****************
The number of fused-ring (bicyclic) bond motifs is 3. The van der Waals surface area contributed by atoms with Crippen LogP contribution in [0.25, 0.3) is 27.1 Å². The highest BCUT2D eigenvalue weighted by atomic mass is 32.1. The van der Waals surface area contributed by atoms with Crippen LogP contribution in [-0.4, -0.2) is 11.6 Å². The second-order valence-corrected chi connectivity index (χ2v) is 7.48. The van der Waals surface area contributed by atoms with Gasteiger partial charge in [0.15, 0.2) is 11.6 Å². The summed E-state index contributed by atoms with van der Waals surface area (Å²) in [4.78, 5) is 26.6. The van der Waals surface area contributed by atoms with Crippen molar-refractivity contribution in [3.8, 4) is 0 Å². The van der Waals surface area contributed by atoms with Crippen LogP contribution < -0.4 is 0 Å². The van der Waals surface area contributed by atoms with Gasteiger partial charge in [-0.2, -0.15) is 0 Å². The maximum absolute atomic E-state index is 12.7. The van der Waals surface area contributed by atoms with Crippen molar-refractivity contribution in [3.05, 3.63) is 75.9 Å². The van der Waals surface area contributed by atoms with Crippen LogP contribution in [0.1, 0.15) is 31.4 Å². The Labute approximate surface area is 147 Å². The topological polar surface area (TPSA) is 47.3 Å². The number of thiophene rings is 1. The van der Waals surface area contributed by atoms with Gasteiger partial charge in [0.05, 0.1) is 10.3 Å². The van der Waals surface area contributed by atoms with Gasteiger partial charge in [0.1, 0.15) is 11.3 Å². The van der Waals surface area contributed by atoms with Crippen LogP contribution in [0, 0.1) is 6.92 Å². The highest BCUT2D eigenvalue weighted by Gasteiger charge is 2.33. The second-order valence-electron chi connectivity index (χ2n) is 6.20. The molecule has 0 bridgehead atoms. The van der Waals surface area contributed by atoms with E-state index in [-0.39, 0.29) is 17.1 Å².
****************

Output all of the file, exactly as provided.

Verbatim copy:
The number of fused-ring (bicyclic) bond motifs is 3. The van der Waals surface area contributed by atoms with Crippen LogP contribution in [0.25, 0.3) is 27.1 Å². The highest BCUT2D eigenvalue weighted by atomic mass is 32.1. The van der Waals surface area contributed by atoms with Crippen LogP contribution in [-0.4, -0.2) is 11.6 Å². The second-order valence-corrected chi connectivity index (χ2v) is 7.48. The van der Waals surface area contributed by atoms with Gasteiger partial charge in [0.15, 0.2) is 11.6 Å². The summed E-state index contributed by atoms with van der Waals surface area (Å²) in [4.78, 5) is 26.6. The van der Waals surface area contributed by atoms with Crippen molar-refractivity contribution in [3.8, 4) is 0 Å². The van der Waals surface area contributed by atoms with Crippen LogP contribution < -0.4 is 0 Å². The van der Waals surface area contributed by atoms with Gasteiger partial charge in [-0.2, -0.15) is 0 Å². The maximum absolute atomic E-state index is 12.7. The van der Waals surface area contributed by atoms with Crippen molar-refractivity contribution in [3.05, 3.63) is 75.9 Å². The van der Waals surface area contributed by atoms with Crippen LogP contribution in [0.1, 0.15) is 31.4 Å². The Labute approximate surface area is 147 Å². The topological polar surface area (TPSA) is 47.3 Å². The number of thiophene rings is 1. The van der Waals surface area contributed by atoms with Gasteiger partial charge in [0.05, 0.1) is 10.3 Å². The van der Waals surface area contributed by atoms with Gasteiger partial charge in [0.1, 0.15) is 11.3 Å². The van der Waals surface area contributed by atoms with Crippen LogP contribution in [0, 0.1) is 6.92 Å². The highest BCUT2D eigenvalue weighted by Gasteiger charge is 2.33. The second-order valence-electron chi connectivity index (χ2n) is 6.20. The molecule has 0 bridgehead atoms. The van der Waals surface area contributed by atoms with E-state index in [-0.39, 0.29) is 17.1 Å².